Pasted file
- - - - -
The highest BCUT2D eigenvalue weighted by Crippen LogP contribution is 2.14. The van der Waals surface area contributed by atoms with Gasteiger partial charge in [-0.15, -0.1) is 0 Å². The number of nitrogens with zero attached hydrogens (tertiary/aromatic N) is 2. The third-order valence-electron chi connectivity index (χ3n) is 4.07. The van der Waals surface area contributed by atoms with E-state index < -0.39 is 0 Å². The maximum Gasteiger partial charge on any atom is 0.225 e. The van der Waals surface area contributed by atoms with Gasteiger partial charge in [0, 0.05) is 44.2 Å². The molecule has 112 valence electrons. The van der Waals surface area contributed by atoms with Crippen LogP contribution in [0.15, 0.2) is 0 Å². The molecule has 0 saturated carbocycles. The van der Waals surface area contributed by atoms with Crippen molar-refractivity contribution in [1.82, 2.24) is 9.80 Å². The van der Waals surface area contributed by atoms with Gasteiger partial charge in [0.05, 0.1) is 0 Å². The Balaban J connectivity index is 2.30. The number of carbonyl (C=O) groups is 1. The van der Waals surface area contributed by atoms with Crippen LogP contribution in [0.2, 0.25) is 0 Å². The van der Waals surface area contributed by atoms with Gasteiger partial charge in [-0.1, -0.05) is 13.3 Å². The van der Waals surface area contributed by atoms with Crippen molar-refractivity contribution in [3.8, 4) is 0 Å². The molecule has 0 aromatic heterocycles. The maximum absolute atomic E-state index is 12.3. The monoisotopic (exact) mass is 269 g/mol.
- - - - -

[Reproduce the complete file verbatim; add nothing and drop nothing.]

The highest BCUT2D eigenvalue weighted by Crippen LogP contribution is 2.14. The van der Waals surface area contributed by atoms with Gasteiger partial charge in [-0.15, -0.1) is 0 Å². The number of nitrogens with zero attached hydrogens (tertiary/aromatic N) is 2. The third-order valence-electron chi connectivity index (χ3n) is 4.07. The van der Waals surface area contributed by atoms with E-state index < -0.39 is 0 Å². The maximum Gasteiger partial charge on any atom is 0.225 e. The van der Waals surface area contributed by atoms with Gasteiger partial charge in [0, 0.05) is 44.2 Å². The molecule has 112 valence electrons. The van der Waals surface area contributed by atoms with Crippen LogP contribution in [0.15, 0.2) is 0 Å². The molecule has 0 saturated carbocycles. The van der Waals surface area contributed by atoms with Crippen molar-refractivity contribution in [1.82, 2.24) is 9.80 Å². The van der Waals surface area contributed by atoms with Gasteiger partial charge in [0.05, 0.1) is 0 Å². The Balaban J connectivity index is 2.30. The number of carbonyl (C=O) groups is 1. The van der Waals surface area contributed by atoms with Crippen LogP contribution in [0.2, 0.25) is 0 Å². The van der Waals surface area contributed by atoms with Gasteiger partial charge in [-0.1, -0.05) is 13.3 Å². The van der Waals surface area contributed by atoms with Crippen molar-refractivity contribution in [3.8, 4) is 0 Å². The molecule has 0 aromatic heterocycles. The maximum absolute atomic E-state index is 12.3. The monoisotopic (exact) mass is 269 g/mol.